Why-a-forum-on-food-packaging

In January 2014, as part of our Sustainable Food Production Inquiry, the Invisible Tigers gathered data on what materials were used to make our food packaging and how many of each. We found the following categories- plastic, reusable, metal, paper, tetra pack and tin foil. We discovered that on a given day there were thirty nine of our snack items that were wrapped in plastic. Many of us realised that this was a lot and that plastic, when it ends up in landfill trash dumps, can take hundreds of years to bio degrade and become soil.

The black bar is for plastic items of food packaging and shows a value of thirty nine. The next biggest is the blue bar which is reusable containers. It has a value of fourteen.

The black bar is for plastic items of food packaging and shows a value of thirty nine. The next biggest is the blue bar which is reusable containers. It has a value of fourteen.

As the Sustainable Food Production Unit unfolded we came up with many ways to try to recycle our trash from food packaging.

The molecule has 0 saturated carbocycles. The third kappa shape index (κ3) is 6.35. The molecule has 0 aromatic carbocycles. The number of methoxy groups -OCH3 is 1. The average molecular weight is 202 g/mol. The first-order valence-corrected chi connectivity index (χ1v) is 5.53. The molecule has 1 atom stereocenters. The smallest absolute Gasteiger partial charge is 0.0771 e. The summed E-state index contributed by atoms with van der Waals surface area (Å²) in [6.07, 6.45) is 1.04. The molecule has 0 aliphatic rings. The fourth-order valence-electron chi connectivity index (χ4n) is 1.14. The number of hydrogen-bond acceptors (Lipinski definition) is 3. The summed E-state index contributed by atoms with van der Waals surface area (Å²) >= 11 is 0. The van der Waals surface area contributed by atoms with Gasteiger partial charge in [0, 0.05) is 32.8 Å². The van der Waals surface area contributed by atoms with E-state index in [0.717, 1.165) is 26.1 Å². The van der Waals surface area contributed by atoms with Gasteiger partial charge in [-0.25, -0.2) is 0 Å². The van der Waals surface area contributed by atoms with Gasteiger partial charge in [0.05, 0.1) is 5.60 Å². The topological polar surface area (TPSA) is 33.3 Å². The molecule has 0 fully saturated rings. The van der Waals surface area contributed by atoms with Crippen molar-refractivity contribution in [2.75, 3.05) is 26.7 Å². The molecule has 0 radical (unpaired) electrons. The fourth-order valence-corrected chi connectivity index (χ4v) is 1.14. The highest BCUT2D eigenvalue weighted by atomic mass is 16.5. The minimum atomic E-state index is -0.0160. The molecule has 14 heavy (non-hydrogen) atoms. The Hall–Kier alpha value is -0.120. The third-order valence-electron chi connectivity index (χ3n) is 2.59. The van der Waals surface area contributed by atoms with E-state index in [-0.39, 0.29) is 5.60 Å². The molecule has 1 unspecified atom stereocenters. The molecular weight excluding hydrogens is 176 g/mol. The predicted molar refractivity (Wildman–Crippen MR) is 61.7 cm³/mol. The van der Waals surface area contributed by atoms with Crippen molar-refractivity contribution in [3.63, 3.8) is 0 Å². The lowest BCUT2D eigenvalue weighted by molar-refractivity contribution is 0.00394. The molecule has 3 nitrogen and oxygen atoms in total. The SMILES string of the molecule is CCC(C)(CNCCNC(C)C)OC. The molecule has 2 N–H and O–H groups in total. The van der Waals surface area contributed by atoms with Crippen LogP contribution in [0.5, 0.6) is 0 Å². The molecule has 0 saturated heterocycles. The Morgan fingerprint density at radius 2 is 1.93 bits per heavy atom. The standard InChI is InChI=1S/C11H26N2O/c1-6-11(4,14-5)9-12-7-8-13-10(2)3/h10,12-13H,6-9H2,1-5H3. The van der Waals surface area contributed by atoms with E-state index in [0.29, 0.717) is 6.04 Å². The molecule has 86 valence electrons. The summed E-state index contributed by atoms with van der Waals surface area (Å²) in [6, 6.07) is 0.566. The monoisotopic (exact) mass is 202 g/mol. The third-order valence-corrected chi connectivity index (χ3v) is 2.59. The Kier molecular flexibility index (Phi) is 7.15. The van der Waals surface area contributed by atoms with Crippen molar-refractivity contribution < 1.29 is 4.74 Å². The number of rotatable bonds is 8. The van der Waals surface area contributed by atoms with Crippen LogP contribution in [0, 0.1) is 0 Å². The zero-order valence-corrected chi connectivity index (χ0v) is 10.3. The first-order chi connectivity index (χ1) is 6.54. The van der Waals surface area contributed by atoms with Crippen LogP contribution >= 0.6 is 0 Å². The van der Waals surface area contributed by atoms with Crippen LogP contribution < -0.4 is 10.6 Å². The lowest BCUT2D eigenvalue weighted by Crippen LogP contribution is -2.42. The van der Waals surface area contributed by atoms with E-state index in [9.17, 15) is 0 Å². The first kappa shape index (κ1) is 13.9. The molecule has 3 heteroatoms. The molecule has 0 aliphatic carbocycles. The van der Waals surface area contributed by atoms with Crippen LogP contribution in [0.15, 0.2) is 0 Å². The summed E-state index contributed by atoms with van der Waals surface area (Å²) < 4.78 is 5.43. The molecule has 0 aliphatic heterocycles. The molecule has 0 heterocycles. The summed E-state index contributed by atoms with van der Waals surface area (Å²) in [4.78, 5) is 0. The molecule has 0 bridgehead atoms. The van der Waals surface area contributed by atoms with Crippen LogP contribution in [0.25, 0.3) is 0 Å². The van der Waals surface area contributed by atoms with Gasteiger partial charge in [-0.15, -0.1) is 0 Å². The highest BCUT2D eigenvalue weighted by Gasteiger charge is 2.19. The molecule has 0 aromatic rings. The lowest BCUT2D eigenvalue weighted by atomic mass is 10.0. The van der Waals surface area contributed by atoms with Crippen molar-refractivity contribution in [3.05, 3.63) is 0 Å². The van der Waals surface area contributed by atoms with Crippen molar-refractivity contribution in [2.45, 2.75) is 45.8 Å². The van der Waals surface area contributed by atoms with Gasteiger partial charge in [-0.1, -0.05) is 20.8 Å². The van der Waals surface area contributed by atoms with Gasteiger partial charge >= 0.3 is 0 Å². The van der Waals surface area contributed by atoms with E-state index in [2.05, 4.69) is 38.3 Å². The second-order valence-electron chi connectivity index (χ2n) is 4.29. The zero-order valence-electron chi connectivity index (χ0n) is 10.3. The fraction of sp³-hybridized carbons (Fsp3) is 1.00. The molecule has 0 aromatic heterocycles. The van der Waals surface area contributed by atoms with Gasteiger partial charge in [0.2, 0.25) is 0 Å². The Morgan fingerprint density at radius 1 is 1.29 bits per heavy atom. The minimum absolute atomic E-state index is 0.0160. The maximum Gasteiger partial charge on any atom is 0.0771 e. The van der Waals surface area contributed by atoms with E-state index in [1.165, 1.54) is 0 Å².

We set up a new recycling system in our class for our trash.

We set up a new recycling system in our class for our trash.

However many of us went further and began talking to our parents and helpers at home about how we would like too use less packaging in our snacks. Especially plastic.

So in May 2014 we began wondering how we could measure the change in our food consumption with packaging. We decided to collect the data and compare the two graphs. We were amazed and pleased to see that plastic had dropped to number two and reusable had grown to a new number one position. But we know we could do even better!

Now Reusable is the most common food packaging in our class with thirty two. Plastic is now second with 25. Thats fourteen less pieces of plastic that go to the dump site from our class every day!

Now Reusable (pink bar) is the most common food packaging in our class with thirty two. Plastic (black bar) is now second with 25. That’s fourteen less pieces of plastic that go to the dump site from our class every day!

Here are some pictures of our class sorting our snacks into material categories for the packaging and then counting them to give us our data.

photo 1 (11) photo 2 (11) photo 3 (7) photo 4 (7)

What can we do at home to reduce how much packaging is wasted? For example instead of buying individually wrapped mini packs, could we buy, bigger value packs and bring in our snacks from them in reusable containers? We could do this for our food at home too!